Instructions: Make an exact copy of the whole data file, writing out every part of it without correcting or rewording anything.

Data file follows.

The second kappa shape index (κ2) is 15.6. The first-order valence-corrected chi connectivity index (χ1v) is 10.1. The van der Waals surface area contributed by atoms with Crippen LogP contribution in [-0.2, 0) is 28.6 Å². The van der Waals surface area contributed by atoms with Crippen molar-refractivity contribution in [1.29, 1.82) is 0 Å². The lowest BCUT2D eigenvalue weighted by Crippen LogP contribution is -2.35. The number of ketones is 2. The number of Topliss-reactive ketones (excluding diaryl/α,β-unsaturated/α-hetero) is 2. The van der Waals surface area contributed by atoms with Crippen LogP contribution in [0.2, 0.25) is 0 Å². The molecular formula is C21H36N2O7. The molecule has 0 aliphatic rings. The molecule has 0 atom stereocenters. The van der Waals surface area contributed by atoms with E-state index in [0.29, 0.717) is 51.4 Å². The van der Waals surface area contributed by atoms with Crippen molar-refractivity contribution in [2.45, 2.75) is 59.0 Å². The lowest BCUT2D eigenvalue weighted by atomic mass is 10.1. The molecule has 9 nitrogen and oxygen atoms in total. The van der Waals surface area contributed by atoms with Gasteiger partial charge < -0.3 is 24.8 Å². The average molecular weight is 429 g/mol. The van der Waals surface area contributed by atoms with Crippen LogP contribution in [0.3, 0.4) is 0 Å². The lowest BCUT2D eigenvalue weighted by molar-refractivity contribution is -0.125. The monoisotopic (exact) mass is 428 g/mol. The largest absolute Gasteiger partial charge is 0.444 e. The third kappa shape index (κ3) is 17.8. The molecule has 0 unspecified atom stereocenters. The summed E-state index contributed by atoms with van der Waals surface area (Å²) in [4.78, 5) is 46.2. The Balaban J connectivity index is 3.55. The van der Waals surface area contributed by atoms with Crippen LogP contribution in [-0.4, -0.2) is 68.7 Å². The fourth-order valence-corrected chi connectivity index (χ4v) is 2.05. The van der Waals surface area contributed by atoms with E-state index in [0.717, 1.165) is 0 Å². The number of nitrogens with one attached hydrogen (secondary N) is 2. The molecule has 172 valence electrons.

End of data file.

The second kappa shape index (κ2) is 15.6. The first-order valence-corrected chi connectivity index (χ1v) is 10.1. The van der Waals surface area contributed by atoms with Crippen LogP contribution in [-0.2, 0) is 28.6 Å². The van der Waals surface area contributed by atoms with Crippen molar-refractivity contribution in [1.29, 1.82) is 0 Å². The lowest BCUT2D eigenvalue weighted by Crippen LogP contribution is -2.35. The number of ketones is 2. The number of Topliss-reactive ketones (excluding diaryl/α,β-unsaturated/α-hetero) is 2. The van der Waals surface area contributed by atoms with Crippen LogP contribution in [0.2, 0.25) is 0 Å². The molecular formula is C21H36N2O7. The molecule has 0 aliphatic rings. The molecule has 0 atom stereocenters. The van der Waals surface area contributed by atoms with E-state index in [0.29, 0.717) is 51.4 Å². The van der Waals surface area contributed by atoms with Crippen molar-refractivity contribution in [2.45, 2.75) is 59.0 Å². The lowest BCUT2D eigenvalue weighted by atomic mass is 10.1. The molecule has 9 nitrogen and oxygen atoms in total. The van der Waals surface area contributed by atoms with Gasteiger partial charge < -0.3 is 24.8 Å². The average molecular weight is 429 g/mol. The van der Waals surface area contributed by atoms with Crippen LogP contribution in [0.3, 0.4) is 0 Å². The lowest BCUT2D eigenvalue weighted by molar-refractivity contribution is -0.125. The monoisotopic (exact) mass is 428 g/mol. The largest absolute Gasteiger partial charge is 0.444 e. The third kappa shape index (κ3) is 17.8. The molecule has 0 unspecified atom stereocenters. The summed E-state index contributed by atoms with van der Waals surface area (Å²) in [4.78, 5) is 46.2. The Balaban J connectivity index is 3.55. The van der Waals surface area contributed by atoms with Crippen LogP contribution in [-0.4, -0.2) is 68.7 Å². The fourth-order valence-corrected chi connectivity index (χ4v) is 2.05. The van der Waals surface area contributed by atoms with E-state index in [0.717, 1.165) is 0 Å². The number of nitrogens with one attached hydrogen (secondary N) is 2. The molecule has 172 valence electrons.